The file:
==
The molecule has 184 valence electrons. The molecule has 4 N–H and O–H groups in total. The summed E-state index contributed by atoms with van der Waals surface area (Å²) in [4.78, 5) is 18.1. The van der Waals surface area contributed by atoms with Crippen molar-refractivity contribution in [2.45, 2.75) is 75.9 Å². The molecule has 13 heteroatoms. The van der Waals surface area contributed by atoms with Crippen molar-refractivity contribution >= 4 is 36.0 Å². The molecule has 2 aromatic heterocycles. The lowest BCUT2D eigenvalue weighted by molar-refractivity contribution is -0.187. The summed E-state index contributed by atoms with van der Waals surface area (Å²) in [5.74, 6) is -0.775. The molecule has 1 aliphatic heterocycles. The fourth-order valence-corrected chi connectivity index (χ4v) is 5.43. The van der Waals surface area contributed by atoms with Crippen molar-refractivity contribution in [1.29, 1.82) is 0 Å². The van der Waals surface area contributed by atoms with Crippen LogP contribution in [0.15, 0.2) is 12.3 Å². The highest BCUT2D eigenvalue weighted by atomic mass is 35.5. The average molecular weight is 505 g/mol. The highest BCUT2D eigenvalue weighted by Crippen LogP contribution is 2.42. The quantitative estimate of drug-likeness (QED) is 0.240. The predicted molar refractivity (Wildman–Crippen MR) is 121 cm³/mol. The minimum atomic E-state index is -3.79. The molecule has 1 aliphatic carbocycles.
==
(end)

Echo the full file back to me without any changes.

The molecule has 184 valence electrons. The molecule has 4 N–H and O–H groups in total. The summed E-state index contributed by atoms with van der Waals surface area (Å²) in [4.78, 5) is 18.1. The van der Waals surface area contributed by atoms with Crippen molar-refractivity contribution in [2.45, 2.75) is 75.9 Å². The molecule has 13 heteroatoms. The van der Waals surface area contributed by atoms with Crippen molar-refractivity contribution >= 4 is 36.0 Å². The molecule has 2 aromatic heterocycles. The lowest BCUT2D eigenvalue weighted by molar-refractivity contribution is -0.187. The summed E-state index contributed by atoms with van der Waals surface area (Å²) in [5.74, 6) is -0.775. The molecule has 1 aliphatic heterocycles. The fourth-order valence-corrected chi connectivity index (χ4v) is 5.43. The van der Waals surface area contributed by atoms with Crippen molar-refractivity contribution in [1.29, 1.82) is 0 Å². The van der Waals surface area contributed by atoms with Crippen LogP contribution in [0.15, 0.2) is 12.3 Å². The highest BCUT2D eigenvalue weighted by atomic mass is 35.5. The average molecular weight is 505 g/mol. The highest BCUT2D eigenvalue weighted by Crippen LogP contribution is 2.42. The quantitative estimate of drug-likeness (QED) is 0.240. The predicted molar refractivity (Wildman–Crippen MR) is 121 cm³/mol. The minimum atomic E-state index is -3.79. The molecule has 1 aliphatic carbocycles.